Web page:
Video Article Open Access

Biofunctionalization of Metals

Takao Hanawa1,2

1Institute of Biomaterials and Bioengineering, Tokyo Medical and Dental University, Tokyo, 101-0062, Japan

2Center for Advanced Medical Engineering Research and Development, Kobe University, Kobe, 657-8501, Japan

Vid. Proc. Adv. Mater., Volume 3, Article ID 2206346 (2022)

DOI: 10.5185/vpoam.2022.06346

Publication Date (Web): 23 Dec 2022

Copyright © IAAM

Graphical Abstract


Approximately 80% of implant devices are made of metal, and metals therefore continue to play an important role in medical treatment. Current research efforts in metallic biomaterials are made with the following categories: the elucidation of interfacial reactions between metals and tissues (including evaluations of safety and corrosion resistance); the development of new alloys; the development of new surface treatment techniques (including the control of surface morphology) [1]. The elucidation of the biocompatibility and biofunction of materials are important to develop excellent biomaterials. To add biofunctions to metals, new alloy designs and many techniques for the surface modification have been investigated. In particular, surface treatment is an important tool to add biocompatibility and biofunction to metals.

Ti and its alloys are widely used as implant devices in medicine and dentistry because of their excellent corrosion resistance and high specific strength. However, the principle and mechanism of the good tissue compatibility of Ti among metals have not been completely elucidated, despite numerous studies conducted on biological reactions. The band structures and band gap energies, Eg, of passive films formed on Ti in simulated body fluids were evaluated. The surface passive film on Ti showed a small Eg, so the Ti surface is more reactive with the surrounding environment than the TiO2 ceramic surface. This is probably one of the reasons for the excellent biocompatibility of Ti among metals, in addition to its excellent corrosion resistance [2].

Metals implanted into the human body have sometimes higher magnetic susceptibility than the surrounding tissues. Therefore, magnetic resonance imaging (MRI) diagnosing is disturbed by artifacts appearing on the MR images. In our previous study, Zr-1Mo alloy with low magnetic susceptibility is developed and generates much smaller artifact than Ti-6Al-4V ELI alloy. In addition, Zr-14Nb-5Ta-1Mo alloy has excellent balance of mechanical property with low magnetic susceptibility, high corrosion resistance, and no cytotoxicity. This alloy achieves large strength and elongation with small Youngs’ modulus and magnetic susceptibility that is not acquired in conventional Ti alloys [3].

After micro-arc oxidation (MAO), bone formation on titanium is accelerated. Antibacterial elements, silver, copper, and zinc are easily contained in the surface oxide layer by the addition of the elements in the electrolyte for MAO. To achieve a dual-functional surface both with bone formation and antibacterial properties, a sufficient quantity of Ag, Cu, and Zn are added into the electrolyte for MAO. An effective concentration of Ag, Cu, and Zn for the dual function is appeared. In this concentration region, both the osteogenesis and antibacterial activity appears [4].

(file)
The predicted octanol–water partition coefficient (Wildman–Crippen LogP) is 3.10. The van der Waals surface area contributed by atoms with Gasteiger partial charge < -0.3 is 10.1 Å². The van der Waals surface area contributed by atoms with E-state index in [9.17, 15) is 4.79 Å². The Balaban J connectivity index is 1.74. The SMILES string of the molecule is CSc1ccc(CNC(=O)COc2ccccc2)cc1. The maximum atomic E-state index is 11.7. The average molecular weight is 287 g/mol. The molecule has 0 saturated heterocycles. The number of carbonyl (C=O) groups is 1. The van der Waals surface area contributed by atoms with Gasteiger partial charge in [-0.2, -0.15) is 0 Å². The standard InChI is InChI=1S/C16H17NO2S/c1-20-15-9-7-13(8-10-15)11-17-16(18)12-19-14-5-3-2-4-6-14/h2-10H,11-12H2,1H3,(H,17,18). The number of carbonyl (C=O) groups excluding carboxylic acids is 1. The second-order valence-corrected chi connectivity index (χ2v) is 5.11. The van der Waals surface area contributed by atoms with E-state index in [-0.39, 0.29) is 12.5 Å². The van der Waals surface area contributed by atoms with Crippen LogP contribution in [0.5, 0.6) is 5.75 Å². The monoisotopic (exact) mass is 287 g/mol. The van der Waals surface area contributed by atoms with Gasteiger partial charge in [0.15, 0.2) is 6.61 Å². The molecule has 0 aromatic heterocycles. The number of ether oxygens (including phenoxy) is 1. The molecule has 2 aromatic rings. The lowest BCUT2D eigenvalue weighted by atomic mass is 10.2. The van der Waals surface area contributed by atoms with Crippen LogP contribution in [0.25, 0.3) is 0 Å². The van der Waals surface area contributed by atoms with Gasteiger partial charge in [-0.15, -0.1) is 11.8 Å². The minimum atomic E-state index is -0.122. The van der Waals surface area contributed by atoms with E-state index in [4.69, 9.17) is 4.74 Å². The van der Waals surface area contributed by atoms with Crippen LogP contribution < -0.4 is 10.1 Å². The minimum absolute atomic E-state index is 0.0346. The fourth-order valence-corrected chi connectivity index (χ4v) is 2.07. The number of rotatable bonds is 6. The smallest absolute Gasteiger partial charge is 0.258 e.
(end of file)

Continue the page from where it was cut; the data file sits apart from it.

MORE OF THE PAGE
To clarify the effects of micron/nano-meter level topography on cell behavior and morphology, we investigated the adhesion of human mesenchymal stem cell (hMSC) to Ti surfaces with micron/nano grooves and grids which created using a femtosecond laser. The different surface features had different effects on the differentiation of hMSC [5]. Metal surface is possibly biofunctionalized by various surface modification techniques. These techniques make it possible to apply metals to a scaffold in tissue engineering and regenerative medicine.


Metallic biomaterial; surface treatment; alloy design; biofunction; biocompatibility.


  1. T. Hanawa, Frontier in Bioengineering and Biotechnology, 2021, 7, 170.
  2. S.C. Kim et al., Science and Technology of Advanced Materials, 2022, 23, 322.
  3. M. Ashida et al., Materials Transactions, 2020, 61, 776.
  4. M. Shimabukuro et al., ACS Biomaterials Science and Engineering, 2019, 5, 5623.
  5. P. Chen et al., Journal of Biomedical Materials Research Part A, 2018, 106, 2736.


I am a Professor and Chair of the Department of Metallic Biomaterials, Institute of Biomaterials and Bioengineering (IBB), Tokyo Medical and Dental University from 2004. I graduated Department of Metallurgical Engineering, Hokkaido University and received his Ph.D. from Hokkaido University at 1989 and Tohoku University at 1998. I have experienced as Assistant Professor in Hokkaido University, Associate Professor in Tokushima University, and Deputy-in-General of Biomaterials Research Center, National Institute for Materials Science, Tsukuba. I am working as a Professor, Center for Advanced Medical Engineering Research and Development Kobe University, Japan, in addition to Professor, Institute of Biomaterials and Bioengineering, Tokyo Medical and Dental University, Japan. Since October 2020, I have joined Council Member of Science Council of Japan. I have been working in the field of metal-based biomaterials for medical and dental devices. Investigation of interfacial phenomena between solid state surface and biological environment is life-work of me. Base on this phenomena, many surface modification techniques have been developed and the performance of the resultant materials are evaluated by cell culture and animal tests. On the other hand, I have developed new alloys and manufacturing processes: Nickel-free austenitic stainless steels, zirconium alloys with low magnetic susceptibility to decrease MRI artifact, and high pressure torsion process of titanium alloys for dental narrow implants.

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